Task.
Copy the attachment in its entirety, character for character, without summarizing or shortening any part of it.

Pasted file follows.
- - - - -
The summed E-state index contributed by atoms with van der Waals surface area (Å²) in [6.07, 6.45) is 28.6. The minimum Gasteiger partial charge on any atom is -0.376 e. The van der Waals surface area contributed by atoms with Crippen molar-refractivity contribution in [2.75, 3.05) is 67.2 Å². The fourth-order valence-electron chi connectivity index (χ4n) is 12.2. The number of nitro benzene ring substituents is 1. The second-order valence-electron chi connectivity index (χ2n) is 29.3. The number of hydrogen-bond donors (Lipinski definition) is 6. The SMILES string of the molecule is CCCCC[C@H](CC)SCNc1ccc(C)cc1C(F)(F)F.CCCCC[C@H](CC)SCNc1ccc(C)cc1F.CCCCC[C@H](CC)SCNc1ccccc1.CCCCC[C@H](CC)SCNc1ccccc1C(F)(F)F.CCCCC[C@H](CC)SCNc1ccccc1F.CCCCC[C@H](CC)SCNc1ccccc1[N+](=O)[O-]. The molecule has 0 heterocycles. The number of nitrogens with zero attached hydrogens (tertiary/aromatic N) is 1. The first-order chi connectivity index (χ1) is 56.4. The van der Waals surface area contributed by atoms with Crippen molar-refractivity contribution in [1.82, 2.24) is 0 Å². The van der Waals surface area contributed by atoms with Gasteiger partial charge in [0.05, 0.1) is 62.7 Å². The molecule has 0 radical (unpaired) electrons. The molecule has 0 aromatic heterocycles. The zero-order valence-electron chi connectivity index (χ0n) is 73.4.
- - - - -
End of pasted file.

The summed E-state index contributed by atoms with van der Waals surface area (Å²) in [6.07, 6.45) is 28.6. The minimum Gasteiger partial charge on any atom is -0.376 e. The van der Waals surface area contributed by atoms with Crippen molar-refractivity contribution in [2.75, 3.05) is 67.2 Å². The fourth-order valence-electron chi connectivity index (χ4n) is 12.2. The number of nitro benzene ring substituents is 1. The second-order valence-electron chi connectivity index (χ2n) is 29.3. The number of hydrogen-bond donors (Lipinski definition) is 6. The SMILES string of the molecule is CCCCC[C@H](CC)SCNc1ccc(C)cc1C(F)(F)F.CCCCC[C@H](CC)SCNc1ccc(C)cc1F.CCCCC[C@H](CC)SCNc1ccccc1.CCCCC[C@H](CC)SCNc1ccccc1C(F)(F)F.CCCCC[C@H](CC)SCNc1ccccc1F.CCCCC[C@H](CC)SCNc1ccccc1[N+](=O)[O-]. The molecule has 0 heterocycles. The number of nitrogens with zero attached hydrogens (tertiary/aromatic N) is 1. The first-order chi connectivity index (χ1) is 56.4. The van der Waals surface area contributed by atoms with Crippen molar-refractivity contribution in [1.82, 2.24) is 0 Å². The van der Waals surface area contributed by atoms with Gasteiger partial charge in [0.05, 0.1) is 62.7 Å². The molecule has 0 radical (unpaired) electrons. The molecule has 0 aromatic heterocycles. The zero-order valence-electron chi connectivity index (χ0n) is 73.4.